#1 most loved electric vehicle, solar, & battery news & analysis site in the world. Support our work today!

Cars no image

Published on August 17th, 2015 | by James Ayre


More Than 71% Of Southern Californians Are “Highly Interested” In Switching To EVs, According To New Survey

August 17th, 2015 by  

More than 71% of those recently surveyed in Southern California about electric vehicles (EVs) are “highly interested” in switching to an EV, according to a recent press release.

The recent survey — conducted by NRG EVgo — saw hundreds of people, in 5 different locations, queried about their opinions concerning EV ownership, and the reasons for not having embraced EVs yet (presuming they haven’t). The 5 locations in question were spread across San Diego, Los Angeles, and Orange County. The surveys took place between the months of May and July of this year, and altogether involved over 500 participants answering a set of 10 common questions.

Nissan LEAF

To go over the results in greater detail here, while 71% of the Southern Californians queried stated that they were highly interested in getting an EV, an additional 13% apparently already had one. Not a shabby percentage, all things considered (and a reflection of the relative wealth of those queried, I assume). Only 16% of those asked were not interested in EVs, according to the results.

A recent email to CleanTechnica offers further details:

More than a quarter of the respondents cited that the perceived cost of purchasing an EV as the primary barrier to making the switch. Another 15% reported that the limited number of charging stations available as well as the perceived distance limitations of EVs as their primary factors for not switching. The lack of basic awareness of EVs and how they work was another barrier cited, with some 7% of the respondents choosing this reason.

These barriers are likely even more acute for SoCal residents living in apartment communities or other multi-tenant complexes. In fact, 57% of the EVgo survey respondents said that they lived either in an apartment or in a condominium. Across California, there were more than 6 million apartment renters as of 2013, according to the National Multifamily Housing Council.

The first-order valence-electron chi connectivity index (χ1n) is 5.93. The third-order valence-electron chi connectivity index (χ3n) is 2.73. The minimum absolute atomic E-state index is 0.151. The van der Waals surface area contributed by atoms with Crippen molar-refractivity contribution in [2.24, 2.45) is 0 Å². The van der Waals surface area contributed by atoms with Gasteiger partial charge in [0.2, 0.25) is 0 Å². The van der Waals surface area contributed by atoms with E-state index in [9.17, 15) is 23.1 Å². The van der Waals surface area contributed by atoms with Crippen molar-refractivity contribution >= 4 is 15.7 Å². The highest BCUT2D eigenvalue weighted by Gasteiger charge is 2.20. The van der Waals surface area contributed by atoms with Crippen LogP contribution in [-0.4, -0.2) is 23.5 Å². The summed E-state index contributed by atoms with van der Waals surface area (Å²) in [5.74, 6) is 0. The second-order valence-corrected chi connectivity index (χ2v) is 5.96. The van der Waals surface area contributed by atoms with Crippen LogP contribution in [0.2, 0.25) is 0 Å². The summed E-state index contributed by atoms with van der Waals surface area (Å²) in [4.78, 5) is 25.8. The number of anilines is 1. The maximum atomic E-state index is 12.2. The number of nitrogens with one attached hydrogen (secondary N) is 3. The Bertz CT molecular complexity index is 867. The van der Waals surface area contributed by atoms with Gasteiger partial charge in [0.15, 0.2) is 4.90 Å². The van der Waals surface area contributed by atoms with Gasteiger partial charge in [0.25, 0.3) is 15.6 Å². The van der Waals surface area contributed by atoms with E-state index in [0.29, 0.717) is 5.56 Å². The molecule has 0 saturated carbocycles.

“Unfortunately, there is one very important location many Californian renters are still not likely to find an EV charging station: their own homes,” stated Terry O’Day, Vice President at NRG EVgo. “This fact threatens to leave many of these citizens unable to take advantage of the numerous cost and environmental benefits of EV ownership, even as EV manufacturers make more and more models available each year.”

This reality may be changing to some degree, though, with Assembly Bill 2565 recently going into effect as law. It requires apartment managers to approve EV charging station installation requests, so long as the tenants involved are willing to pay for the related costs.

NRG EVgo recently launched a new program, known as “Take Charge CA,” with the intent of providing funding + technical expertise to those looking to have charging stations installed at their apartments. This is such an important step for the EV revolution, so it’s nice to see NRG taking the initiative.

Image Credit: Nissan 


Appreciate CleanTechnica’s originality? Consider becoming a CleanTechnica member, supporter, or ambassador — or a patron on Patreon.

Sign up for our free daily newsletter or weekly newsletter to never miss a story.

Have a tip for CleanTechnica, want to advertise, or want to suggest a guest for our CleanTech Talk podcast? Contact us here.

Latest Cleantech Talk Episode

Tags: , , , ,

About the Author

James Ayre's background is predominantly in geopolitics and history, but he has an obsessive interest in pretty much everything. After an early life spent in the Imperial Free City of Dortmund, James followed the river Ruhr to Cofbuokheim, where he attended the University of Astnide. And where he also briefly considered entering the coal mining business. He currently writes for a living, on a broad variety of subjects, ranging from science, to politics, to military history, to renewable energy.

Back to Top ↑